The Organisation for Economic Co-operation and Development (OECD) announced a sweeping agreement on Oct. 8, 2021, on the two-pillar approach for overhauling international tax rules on a global basis.
The agreement was set out in a statement
that adds more details to the preliminary agreement reached on July 1, 2021, including a detailed implementation plan that contains deadlines for the work needed to implement the two-pillar solution. The statement also includes answers to 12 frequently asked questions and a highlights brochure of the two-pillar solution.
The statement was joined by 136 of the 140 members of the OECD’s and G20’s Base Erosion and Profit Shifting (BEPS) project, including all members of the European Union. Ireland, Hungary and Estonia had been the last European holdouts. The 136 agreeing jurisdictions represent more than 90% of global GDP, and the remaining holdout jurisdictions are Kenya, Nigeria, Pakistan and Sri Lanka. The two-pillar solution is also now agreed by all G20 countries and was endorsed by G20 Finance Ministers and Central Bank Governors during their fourth official meeting in Washington D.C. on Oct. 13, 2021.
Under the new agreement, Pillar One would apply only to about 100 of the biggest and most profitable multinational enterprises (MNEs) that have global turnover of over 20 billion euros and profitability above 10%. These companies would face a reallocation of 25% of their residual profits to “market” jurisdictions. Exclusions for “extractives” and “regulated financial services” were retained from the July statement. The reallocated profit amount is expected to be approximately $125 billion annually.
Under the agreement, Pillar Two would require jurisdictions to impose a 15% global minimum corporate tax to a much larger group of MNEs—those with annual revenue over 750 million euros. Pillar Two is expected to generate approximately $150 billion in new annual revenues.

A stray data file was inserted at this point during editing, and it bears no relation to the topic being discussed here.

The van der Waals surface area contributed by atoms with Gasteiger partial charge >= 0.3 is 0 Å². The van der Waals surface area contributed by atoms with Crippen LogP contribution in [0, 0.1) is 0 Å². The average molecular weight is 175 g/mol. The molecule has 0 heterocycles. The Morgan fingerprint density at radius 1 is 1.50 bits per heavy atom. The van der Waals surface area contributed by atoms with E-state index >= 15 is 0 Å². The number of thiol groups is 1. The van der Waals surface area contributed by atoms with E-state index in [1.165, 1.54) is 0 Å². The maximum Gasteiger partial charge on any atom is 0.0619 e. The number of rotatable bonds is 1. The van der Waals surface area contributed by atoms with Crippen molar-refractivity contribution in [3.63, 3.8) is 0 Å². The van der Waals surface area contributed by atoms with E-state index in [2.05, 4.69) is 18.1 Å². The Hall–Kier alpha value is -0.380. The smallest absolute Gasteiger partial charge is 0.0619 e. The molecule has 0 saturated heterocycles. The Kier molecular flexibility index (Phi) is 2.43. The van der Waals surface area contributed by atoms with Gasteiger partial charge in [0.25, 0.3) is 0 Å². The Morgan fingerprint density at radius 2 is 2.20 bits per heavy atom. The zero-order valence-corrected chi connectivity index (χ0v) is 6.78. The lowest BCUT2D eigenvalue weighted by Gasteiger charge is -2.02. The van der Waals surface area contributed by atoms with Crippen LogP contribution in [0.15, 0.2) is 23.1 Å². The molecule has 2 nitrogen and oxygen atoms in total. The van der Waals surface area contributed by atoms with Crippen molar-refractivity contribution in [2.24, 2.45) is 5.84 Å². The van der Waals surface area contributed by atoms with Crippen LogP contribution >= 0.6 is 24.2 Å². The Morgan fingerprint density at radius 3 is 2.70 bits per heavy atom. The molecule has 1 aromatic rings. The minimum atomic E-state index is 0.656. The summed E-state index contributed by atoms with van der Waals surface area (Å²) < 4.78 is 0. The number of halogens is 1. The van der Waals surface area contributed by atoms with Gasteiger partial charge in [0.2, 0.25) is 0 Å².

The OECD/G20 Inclusive Framework on BEPS expects to develop model rules under Pillar Two in 2021, and a multi-lateral convention (MLC) under Pillar One in 2022, to bring the two-pillar solution into effect by 2023. The two pillars will need to be implemented in different ways. Countries can merely amend their own tax codes with corporate rate and minimum tax changes to meet the requirements of Pillar Two. Pillar One would need to be implemented through an MLC, which could require treaty ratification in some countries. Sen. Pat Toomey, R-Penn., recently wrote to Treasury Secretary Janet Yellen arguing that Pillar One could not be implemented without formal Senate treaty approval by a 67-vote super-majority.
The adoption of Pillar One would also require all parties to remove digital services taxes (DSTs). The U.S. has been in negotiations with several member jurisdictions over the withdrawal of existing DSTs under the two-pillar solutions. Following the OECD’s announcement, Treasury Secretary Yellen released a statement welcoming this “once-in-a-generation accomplishment for economic diplomacy,” stating the deal is a victory for American businesses, the international business community, and for the members of Congress who have drafted their own international tax reform proposals.
Washington National Tax Office
+1 202 861 4104
Tax professional standards statement
This content supports Grant Thornton LLP’s marketing of professional services and is not written tax advice directed at the particular facts and circumstances of any person. If you are interested in the topics presented herein, we encourage you to contact us or an independent tax professional to discuss their potential application to your particular situation. Nothing herein shall be construed as imposing a limitation on any person from disclosing the tax treatment or tax structure of any matter addressed herein. To the extent this content may be considered to contain written tax advice, any written advice contained in, forwarded with or attached to this content is not intended by Grant Thornton LLP to be used, and cannot be used, by any person for the purpose of avoiding penalties that may be imposed under the Internal Revenue Code.
The information contained herein is general in nature and is based on authorities that are subject to change. It is not, and should not be construed as, accounting, legal or tax advice provided by Grant Thornton LLP to the reader. This material may not be applicable to, or suitable for, the reader’s specific circumstances or needs and may require consideration of tax and nontax factors not described herein. Contact Grant Thornton LLP or other tax professionals prior to taking any action based upon this information. Changes in tax laws or other factors could affect, on a prospective or retroactive basis, the information contained herein; Grant Thornton LLP assumes no obligation to inform the reader of any such changes. All references to “Section,” “Sec.,” or “§” refer to the Internal Revenue Code of 1986, as amended.